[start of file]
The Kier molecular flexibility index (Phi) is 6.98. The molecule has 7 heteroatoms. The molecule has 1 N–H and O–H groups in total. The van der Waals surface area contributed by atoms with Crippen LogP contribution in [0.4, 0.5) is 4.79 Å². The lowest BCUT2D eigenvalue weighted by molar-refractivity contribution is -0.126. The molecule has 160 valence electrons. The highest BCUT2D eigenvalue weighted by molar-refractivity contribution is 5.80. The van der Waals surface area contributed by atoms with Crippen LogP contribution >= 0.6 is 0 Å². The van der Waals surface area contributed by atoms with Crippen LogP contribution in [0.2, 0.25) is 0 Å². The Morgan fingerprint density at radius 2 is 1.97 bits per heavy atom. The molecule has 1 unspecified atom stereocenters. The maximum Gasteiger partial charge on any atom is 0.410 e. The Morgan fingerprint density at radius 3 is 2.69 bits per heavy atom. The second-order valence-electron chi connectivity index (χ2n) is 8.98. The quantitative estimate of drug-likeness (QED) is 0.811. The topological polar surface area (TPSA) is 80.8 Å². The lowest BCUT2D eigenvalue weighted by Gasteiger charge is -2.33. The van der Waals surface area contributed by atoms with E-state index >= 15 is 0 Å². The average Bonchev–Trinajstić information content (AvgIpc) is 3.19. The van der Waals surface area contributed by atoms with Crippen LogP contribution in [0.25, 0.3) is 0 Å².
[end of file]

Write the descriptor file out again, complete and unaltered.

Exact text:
The Kier molecular flexibility index (Phi) is 6.98. The molecule has 7 heteroatoms. The molecule has 1 N–H and O–H groups in total. The van der Waals surface area contributed by atoms with Crippen LogP contribution in [0.4, 0.5) is 4.79 Å². The lowest BCUT2D eigenvalue weighted by molar-refractivity contribution is -0.126. The molecule has 160 valence electrons. The highest BCUT2D eigenvalue weighted by molar-refractivity contribution is 5.80. The van der Waals surface area contributed by atoms with Crippen LogP contribution >= 0.6 is 0 Å². The van der Waals surface area contributed by atoms with Crippen LogP contribution in [0.2, 0.25) is 0 Å². The Morgan fingerprint density at radius 2 is 1.97 bits per heavy atom. The molecule has 1 unspecified atom stereocenters. The maximum Gasteiger partial charge on any atom is 0.410 e. The Morgan fingerprint density at radius 3 is 2.69 bits per heavy atom. The second-order valence-electron chi connectivity index (χ2n) is 8.98. The quantitative estimate of drug-likeness (QED) is 0.811. The topological polar surface area (TPSA) is 80.8 Å². The lowest BCUT2D eigenvalue weighted by Gasteiger charge is -2.33. The van der Waals surface area contributed by atoms with E-state index >= 15 is 0 Å². The average Bonchev–Trinajstić information content (AvgIpc) is 3.19. The van der Waals surface area contributed by atoms with Crippen LogP contribution in [0.25, 0.3) is 0 Å².